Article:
Scientific American confirms my suspicions about my neighbors and their well-manicured, weedless yards. All that stuff they’re spraying? Yeah, it’ll kill you:
One label requirement for Roundup is that it should not be used in or near freshwater to protect amphibians and other wildlife.
But some inert ingredients have been found to potentially affect human health. Many amplify the effects of active ingredients by helping them penetrate clothing, protective equipment and cell membranes, or by increasing their toxicity. For example, a Croatian team recently found that an herbicide formulation containing atrazine caused DNA damage, which can lead to cancer, while atrazine alone did not.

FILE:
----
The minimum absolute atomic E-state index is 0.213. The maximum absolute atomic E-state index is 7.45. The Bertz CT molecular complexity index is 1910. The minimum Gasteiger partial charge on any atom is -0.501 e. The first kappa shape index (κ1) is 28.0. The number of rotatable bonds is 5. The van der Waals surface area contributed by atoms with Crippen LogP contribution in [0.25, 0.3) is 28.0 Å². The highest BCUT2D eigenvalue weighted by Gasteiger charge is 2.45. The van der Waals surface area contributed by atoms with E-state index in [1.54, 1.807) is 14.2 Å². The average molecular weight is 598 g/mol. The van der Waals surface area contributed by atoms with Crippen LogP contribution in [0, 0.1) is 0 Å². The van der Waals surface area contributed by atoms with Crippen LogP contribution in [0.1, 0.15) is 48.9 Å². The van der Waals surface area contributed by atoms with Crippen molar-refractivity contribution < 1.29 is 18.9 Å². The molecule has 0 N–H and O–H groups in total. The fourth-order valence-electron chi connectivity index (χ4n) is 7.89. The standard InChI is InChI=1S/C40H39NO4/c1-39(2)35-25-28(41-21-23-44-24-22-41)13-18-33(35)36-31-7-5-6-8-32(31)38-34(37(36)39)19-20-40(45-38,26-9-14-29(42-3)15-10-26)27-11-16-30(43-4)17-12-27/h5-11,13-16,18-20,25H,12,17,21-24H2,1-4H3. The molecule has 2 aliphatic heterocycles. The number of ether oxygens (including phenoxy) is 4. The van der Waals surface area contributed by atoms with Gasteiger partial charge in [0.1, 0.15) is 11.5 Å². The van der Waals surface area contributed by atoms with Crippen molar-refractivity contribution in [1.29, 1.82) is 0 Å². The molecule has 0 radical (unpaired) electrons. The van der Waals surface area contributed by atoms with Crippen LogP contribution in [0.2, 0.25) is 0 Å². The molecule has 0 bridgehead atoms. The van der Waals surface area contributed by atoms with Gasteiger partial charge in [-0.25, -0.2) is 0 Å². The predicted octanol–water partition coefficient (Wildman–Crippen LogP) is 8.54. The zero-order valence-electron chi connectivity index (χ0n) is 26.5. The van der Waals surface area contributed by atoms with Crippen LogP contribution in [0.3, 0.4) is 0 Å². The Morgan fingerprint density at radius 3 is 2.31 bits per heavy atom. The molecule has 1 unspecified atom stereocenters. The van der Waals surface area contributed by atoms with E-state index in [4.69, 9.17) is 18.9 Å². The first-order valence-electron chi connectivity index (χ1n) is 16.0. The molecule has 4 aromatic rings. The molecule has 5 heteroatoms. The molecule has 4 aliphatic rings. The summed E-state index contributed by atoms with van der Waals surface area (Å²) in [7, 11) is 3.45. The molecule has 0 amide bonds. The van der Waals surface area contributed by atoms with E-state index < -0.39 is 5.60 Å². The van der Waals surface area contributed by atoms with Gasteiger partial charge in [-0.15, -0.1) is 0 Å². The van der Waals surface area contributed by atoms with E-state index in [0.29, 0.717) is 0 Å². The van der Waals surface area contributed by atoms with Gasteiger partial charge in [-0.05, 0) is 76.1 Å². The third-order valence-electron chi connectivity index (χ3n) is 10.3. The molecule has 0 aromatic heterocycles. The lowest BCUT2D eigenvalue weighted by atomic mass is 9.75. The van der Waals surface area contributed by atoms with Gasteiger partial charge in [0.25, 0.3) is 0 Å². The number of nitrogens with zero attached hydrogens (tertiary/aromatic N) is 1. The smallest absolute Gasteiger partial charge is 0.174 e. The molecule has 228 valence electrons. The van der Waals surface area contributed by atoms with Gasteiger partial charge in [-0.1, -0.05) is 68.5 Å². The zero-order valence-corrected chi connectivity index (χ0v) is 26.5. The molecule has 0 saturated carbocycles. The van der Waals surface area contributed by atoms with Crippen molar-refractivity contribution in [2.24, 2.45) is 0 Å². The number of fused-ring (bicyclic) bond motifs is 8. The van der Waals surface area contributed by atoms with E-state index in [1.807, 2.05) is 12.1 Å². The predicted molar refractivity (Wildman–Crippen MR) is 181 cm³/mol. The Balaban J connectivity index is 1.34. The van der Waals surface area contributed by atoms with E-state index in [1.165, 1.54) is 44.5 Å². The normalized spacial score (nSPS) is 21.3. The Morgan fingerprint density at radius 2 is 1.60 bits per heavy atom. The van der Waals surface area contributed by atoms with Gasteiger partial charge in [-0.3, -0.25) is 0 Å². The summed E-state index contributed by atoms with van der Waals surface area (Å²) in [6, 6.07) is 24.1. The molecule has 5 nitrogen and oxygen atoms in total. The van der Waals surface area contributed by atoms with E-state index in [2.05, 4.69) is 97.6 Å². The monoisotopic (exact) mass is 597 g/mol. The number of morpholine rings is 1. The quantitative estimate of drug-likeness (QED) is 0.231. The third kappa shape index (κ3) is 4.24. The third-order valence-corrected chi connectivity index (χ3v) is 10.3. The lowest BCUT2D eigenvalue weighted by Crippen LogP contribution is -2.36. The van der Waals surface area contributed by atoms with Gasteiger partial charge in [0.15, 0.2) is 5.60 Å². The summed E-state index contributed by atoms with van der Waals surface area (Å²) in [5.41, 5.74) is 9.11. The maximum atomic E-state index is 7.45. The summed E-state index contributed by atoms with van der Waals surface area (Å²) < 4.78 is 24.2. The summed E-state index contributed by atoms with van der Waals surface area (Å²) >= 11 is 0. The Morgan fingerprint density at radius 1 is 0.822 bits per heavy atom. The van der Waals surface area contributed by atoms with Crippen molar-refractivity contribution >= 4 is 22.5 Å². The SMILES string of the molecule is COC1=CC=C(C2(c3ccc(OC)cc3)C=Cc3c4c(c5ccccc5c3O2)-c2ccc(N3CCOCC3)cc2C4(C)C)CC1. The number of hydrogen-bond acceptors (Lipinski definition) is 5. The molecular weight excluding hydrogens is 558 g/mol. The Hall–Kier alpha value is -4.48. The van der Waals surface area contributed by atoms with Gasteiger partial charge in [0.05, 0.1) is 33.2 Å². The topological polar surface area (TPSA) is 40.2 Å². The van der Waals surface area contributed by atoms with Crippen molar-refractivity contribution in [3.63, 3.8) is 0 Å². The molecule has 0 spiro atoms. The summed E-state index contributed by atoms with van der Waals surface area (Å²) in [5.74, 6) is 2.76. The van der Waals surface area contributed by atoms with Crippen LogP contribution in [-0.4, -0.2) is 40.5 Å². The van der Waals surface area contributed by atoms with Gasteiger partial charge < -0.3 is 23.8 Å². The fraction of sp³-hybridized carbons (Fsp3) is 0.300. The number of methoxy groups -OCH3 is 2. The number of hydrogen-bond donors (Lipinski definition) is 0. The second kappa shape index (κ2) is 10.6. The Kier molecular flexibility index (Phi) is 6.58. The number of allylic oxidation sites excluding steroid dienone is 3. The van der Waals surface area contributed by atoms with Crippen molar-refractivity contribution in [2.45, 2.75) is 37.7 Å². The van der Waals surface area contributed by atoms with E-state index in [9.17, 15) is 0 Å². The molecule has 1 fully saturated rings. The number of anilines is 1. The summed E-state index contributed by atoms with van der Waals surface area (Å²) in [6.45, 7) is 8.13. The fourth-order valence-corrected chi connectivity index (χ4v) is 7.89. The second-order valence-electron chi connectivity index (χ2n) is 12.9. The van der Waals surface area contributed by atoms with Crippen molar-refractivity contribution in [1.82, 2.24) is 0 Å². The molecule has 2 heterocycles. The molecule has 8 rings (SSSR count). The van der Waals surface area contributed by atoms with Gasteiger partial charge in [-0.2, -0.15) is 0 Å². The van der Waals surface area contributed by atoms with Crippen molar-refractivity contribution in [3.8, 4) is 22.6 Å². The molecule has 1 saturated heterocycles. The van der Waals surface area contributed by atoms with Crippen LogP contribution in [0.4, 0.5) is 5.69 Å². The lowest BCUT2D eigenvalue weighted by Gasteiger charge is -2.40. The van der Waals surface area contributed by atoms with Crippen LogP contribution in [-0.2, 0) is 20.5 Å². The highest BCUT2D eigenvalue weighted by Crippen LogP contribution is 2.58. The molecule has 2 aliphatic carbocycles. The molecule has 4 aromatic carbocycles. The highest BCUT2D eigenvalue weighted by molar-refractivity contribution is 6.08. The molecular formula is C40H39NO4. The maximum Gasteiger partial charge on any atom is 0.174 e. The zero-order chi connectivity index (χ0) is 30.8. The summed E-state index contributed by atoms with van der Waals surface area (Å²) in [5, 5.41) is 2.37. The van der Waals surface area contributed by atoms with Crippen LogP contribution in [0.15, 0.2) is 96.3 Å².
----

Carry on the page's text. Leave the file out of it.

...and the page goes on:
POEA was recognized as a common inert ingredient in herbicides in the 1980s, when researchers linked it to a group of poisonings in Japan. Doctors there examined patients who drank Roundup, either intentionally or accidentally, and determined that their sicknesses and deaths were due to POEA, not glyphosate.
POEA is a surfactant, or detergent, derived from animal fat. It is added to Roundup and other herbicides to help them penetrate plants’ surfaces, making the weed killer more effective.
Seralini’s team, however, did study multiple concentrations of Roundup. These ranged from the typical agricultural or lawn dose down to concentrations 100,000 times more dilute than the products sold on shelves. The researchers saw cell damage at all concentrations.